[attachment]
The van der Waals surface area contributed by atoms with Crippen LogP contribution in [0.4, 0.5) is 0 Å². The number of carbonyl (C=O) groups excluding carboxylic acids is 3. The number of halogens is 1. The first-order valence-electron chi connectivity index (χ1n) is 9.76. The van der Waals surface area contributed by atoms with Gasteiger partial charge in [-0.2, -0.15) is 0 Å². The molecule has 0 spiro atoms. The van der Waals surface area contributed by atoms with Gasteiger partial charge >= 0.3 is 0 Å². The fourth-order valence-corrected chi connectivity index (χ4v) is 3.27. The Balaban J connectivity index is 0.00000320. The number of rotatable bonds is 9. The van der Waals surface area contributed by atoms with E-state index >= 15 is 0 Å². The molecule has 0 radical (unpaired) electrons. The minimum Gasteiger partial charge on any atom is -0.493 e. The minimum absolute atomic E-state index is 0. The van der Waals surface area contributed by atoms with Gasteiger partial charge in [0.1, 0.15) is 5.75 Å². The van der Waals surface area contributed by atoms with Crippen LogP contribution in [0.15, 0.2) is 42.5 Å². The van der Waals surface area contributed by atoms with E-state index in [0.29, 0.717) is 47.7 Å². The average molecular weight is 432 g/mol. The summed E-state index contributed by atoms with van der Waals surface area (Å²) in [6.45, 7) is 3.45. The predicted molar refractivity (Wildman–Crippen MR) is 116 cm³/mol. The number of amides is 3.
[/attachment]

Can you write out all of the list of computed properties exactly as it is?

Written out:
The van der Waals surface area contributed by atoms with Crippen LogP contribution in [0.4, 0.5) is 0 Å². The number of carbonyl (C=O) groups excluding carboxylic acids is 3. The number of halogens is 1. The first-order valence-electron chi connectivity index (χ1n) is 9.76. The van der Waals surface area contributed by atoms with Gasteiger partial charge in [-0.2, -0.15) is 0 Å². The molecule has 0 spiro atoms. The van der Waals surface area contributed by atoms with Gasteiger partial charge >= 0.3 is 0 Å². The fourth-order valence-corrected chi connectivity index (χ4v) is 3.27. The Balaban J connectivity index is 0.00000320. The number of rotatable bonds is 9. The van der Waals surface area contributed by atoms with E-state index >= 15 is 0 Å². The molecule has 0 radical (unpaired) electrons. The minimum Gasteiger partial charge on any atom is -0.493 e. The minimum absolute atomic E-state index is 0. The van der Waals surface area contributed by atoms with Gasteiger partial charge in [0.1, 0.15) is 5.75 Å². The van der Waals surface area contributed by atoms with Crippen LogP contribution in [0.15, 0.2) is 42.5 Å². The van der Waals surface area contributed by atoms with E-state index in [0.29, 0.717) is 47.7 Å². The average molecular weight is 432 g/mol. The summed E-state index contributed by atoms with van der Waals surface area (Å²) in [6.45, 7) is 3.45. The predicted molar refractivity (Wildman–Crippen MR) is 116 cm³/mol. The number of amides is 3.